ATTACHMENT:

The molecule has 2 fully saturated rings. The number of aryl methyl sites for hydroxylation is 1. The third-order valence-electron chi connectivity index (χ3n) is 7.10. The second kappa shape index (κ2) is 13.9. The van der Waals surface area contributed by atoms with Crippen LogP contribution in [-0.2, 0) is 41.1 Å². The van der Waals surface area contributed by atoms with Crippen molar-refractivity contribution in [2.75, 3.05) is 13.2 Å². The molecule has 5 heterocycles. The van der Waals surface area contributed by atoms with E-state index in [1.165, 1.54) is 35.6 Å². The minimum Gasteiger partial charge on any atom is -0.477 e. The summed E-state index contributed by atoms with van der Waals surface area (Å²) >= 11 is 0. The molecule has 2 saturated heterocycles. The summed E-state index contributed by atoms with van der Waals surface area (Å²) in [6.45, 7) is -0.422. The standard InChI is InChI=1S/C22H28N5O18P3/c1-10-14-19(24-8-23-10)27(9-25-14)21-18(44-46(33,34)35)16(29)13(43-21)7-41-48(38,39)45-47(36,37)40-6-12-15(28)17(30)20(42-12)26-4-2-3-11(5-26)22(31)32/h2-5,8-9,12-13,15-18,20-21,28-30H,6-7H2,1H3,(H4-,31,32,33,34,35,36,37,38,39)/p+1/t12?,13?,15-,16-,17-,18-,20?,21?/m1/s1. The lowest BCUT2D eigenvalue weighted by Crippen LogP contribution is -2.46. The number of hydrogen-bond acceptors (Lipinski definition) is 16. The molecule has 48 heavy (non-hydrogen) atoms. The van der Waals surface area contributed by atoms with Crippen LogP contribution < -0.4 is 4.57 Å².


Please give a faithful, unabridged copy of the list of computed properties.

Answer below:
The molecule has 2 fully saturated rings. The number of aryl methyl sites for hydroxylation is 1. The third-order valence-electron chi connectivity index (χ3n) is 7.10. The second kappa shape index (κ2) is 13.9. The van der Waals surface area contributed by atoms with Crippen LogP contribution in [-0.2, 0) is 41.1 Å². The van der Waals surface area contributed by atoms with Crippen molar-refractivity contribution in [2.75, 3.05) is 13.2 Å². The molecule has 5 heterocycles. The van der Waals surface area contributed by atoms with E-state index in [1.165, 1.54) is 35.6 Å². The minimum Gasteiger partial charge on any atom is -0.477 e. The summed E-state index contributed by atoms with van der Waals surface area (Å²) >= 11 is 0. The molecule has 2 saturated heterocycles. The summed E-state index contributed by atoms with van der Waals surface area (Å²) in [6.45, 7) is -0.422. The standard InChI is InChI=1S/C22H28N5O18P3/c1-10-14-19(24-8-23-10)27(9-25-14)21-18(44-46(33,34)35)16(29)13(43-21)7-41-48(38,39)45-47(36,37)40-6-12-15(28)17(30)20(42-12)26-4-2-3-11(5-26)22(31)32/h2-5,8-9,12-13,15-18,20-21,28-30H,6-7H2,1H3,(H4-,31,32,33,34,35,36,37,38,39)/p+1/t12?,13?,15-,16-,17-,18-,20?,21?/m1/s1. The lowest BCUT2D eigenvalue weighted by Crippen LogP contribution is -2.46. The number of hydrogen-bond acceptors (Lipinski definition) is 16. The molecule has 48 heavy (non-hydrogen) atoms. The van der Waals surface area contributed by atoms with Crippen LogP contribution < -0.4 is 4.57 Å².